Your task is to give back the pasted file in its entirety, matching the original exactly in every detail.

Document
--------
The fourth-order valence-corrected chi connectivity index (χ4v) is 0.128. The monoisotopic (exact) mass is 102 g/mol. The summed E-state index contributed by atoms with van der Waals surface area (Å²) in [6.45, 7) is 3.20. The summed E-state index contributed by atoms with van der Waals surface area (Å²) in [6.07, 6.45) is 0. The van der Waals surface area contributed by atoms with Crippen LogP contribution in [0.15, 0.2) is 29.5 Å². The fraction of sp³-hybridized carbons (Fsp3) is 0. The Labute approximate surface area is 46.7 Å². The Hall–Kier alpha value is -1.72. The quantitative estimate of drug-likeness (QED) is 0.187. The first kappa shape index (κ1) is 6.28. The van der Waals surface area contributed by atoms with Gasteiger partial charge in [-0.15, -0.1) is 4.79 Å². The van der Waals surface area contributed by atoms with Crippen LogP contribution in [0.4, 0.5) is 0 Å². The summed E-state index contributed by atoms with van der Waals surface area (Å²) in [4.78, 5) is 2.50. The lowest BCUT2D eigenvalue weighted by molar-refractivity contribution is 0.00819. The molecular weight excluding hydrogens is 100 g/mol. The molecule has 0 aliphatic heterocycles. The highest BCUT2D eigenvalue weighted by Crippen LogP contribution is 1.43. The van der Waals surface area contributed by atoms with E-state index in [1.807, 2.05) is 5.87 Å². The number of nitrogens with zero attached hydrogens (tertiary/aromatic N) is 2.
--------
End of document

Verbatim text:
The fourth-order valence-corrected chi connectivity index (χ4v) is 0.128. The monoisotopic (exact) mass is 102 g/mol. The summed E-state index contributed by atoms with van der Waals surface area (Å²) in [6.45, 7) is 3.20. The summed E-state index contributed by atoms with van der Waals surface area (Å²) in [6.07, 6.45) is 0. The van der Waals surface area contributed by atoms with Crippen LogP contribution in [0.15, 0.2) is 29.5 Å². The fraction of sp³-hybridized carbons (Fsp3) is 0. The Labute approximate surface area is 46.7 Å². The Hall–Kier alpha value is -1.72. The quantitative estimate of drug-likeness (QED) is 0.187. The first kappa shape index (κ1) is 6.28. The van der Waals surface area contributed by atoms with Gasteiger partial charge in [-0.15, -0.1) is 4.79 Å². The van der Waals surface area contributed by atoms with Crippen LogP contribution in [0.4, 0.5) is 0 Å². The summed E-state index contributed by atoms with van der Waals surface area (Å²) in [4.78, 5) is 2.50. The lowest BCUT2D eigenvalue weighted by molar-refractivity contribution is 0.00819. The molecular weight excluding hydrogens is 100 g/mol. The molecule has 0 aliphatic heterocycles. The highest BCUT2D eigenvalue weighted by Crippen LogP contribution is 1.43. The van der Waals surface area contributed by atoms with E-state index in [1.807, 2.05) is 5.87 Å². The number of nitrogens with zero attached hydrogens (tertiary/aromatic N) is 2.